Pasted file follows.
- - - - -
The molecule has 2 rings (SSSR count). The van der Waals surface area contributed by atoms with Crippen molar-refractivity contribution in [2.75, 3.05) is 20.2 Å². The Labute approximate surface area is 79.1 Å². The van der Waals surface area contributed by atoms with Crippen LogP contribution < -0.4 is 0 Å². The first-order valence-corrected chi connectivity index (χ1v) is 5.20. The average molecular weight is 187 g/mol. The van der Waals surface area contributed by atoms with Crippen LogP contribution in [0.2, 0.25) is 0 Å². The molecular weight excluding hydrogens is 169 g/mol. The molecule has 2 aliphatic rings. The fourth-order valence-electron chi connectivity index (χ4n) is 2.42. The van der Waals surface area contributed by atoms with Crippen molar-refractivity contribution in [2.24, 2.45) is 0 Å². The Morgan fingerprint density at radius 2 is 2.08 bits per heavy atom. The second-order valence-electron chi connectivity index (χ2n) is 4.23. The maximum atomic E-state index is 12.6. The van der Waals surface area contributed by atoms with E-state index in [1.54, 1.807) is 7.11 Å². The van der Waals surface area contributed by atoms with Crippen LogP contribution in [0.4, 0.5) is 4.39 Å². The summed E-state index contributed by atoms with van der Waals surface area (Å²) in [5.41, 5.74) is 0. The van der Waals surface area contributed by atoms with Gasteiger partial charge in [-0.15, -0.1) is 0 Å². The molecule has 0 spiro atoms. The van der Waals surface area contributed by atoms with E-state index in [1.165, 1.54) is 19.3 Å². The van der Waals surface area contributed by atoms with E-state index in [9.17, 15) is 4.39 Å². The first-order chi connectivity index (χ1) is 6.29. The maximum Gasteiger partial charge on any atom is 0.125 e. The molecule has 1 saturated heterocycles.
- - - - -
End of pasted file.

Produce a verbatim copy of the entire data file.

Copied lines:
The molecule has 2 rings (SSSR count). The van der Waals surface area contributed by atoms with Crippen molar-refractivity contribution in [2.75, 3.05) is 20.2 Å². The Labute approximate surface area is 79.1 Å². The van der Waals surface area contributed by atoms with Crippen LogP contribution < -0.4 is 0 Å². The first-order valence-corrected chi connectivity index (χ1v) is 5.20. The average molecular weight is 187 g/mol. The van der Waals surface area contributed by atoms with Crippen LogP contribution in [0.2, 0.25) is 0 Å². The molecular weight excluding hydrogens is 169 g/mol. The molecule has 2 aliphatic rings. The fourth-order valence-electron chi connectivity index (χ4n) is 2.42. The van der Waals surface area contributed by atoms with Crippen molar-refractivity contribution in [2.24, 2.45) is 0 Å². The Morgan fingerprint density at radius 2 is 2.08 bits per heavy atom. The second-order valence-electron chi connectivity index (χ2n) is 4.23. The maximum atomic E-state index is 12.6. The van der Waals surface area contributed by atoms with E-state index in [1.54, 1.807) is 7.11 Å². The van der Waals surface area contributed by atoms with Crippen LogP contribution in [0.4, 0.5) is 4.39 Å². The summed E-state index contributed by atoms with van der Waals surface area (Å²) in [5.41, 5.74) is 0. The van der Waals surface area contributed by atoms with Gasteiger partial charge in [-0.15, -0.1) is 0 Å². The molecule has 0 spiro atoms. The van der Waals surface area contributed by atoms with E-state index in [1.165, 1.54) is 19.3 Å². The van der Waals surface area contributed by atoms with E-state index in [9.17, 15) is 4.39 Å². The first-order chi connectivity index (χ1) is 6.29. The maximum Gasteiger partial charge on any atom is 0.125 e. The molecule has 1 saturated heterocycles.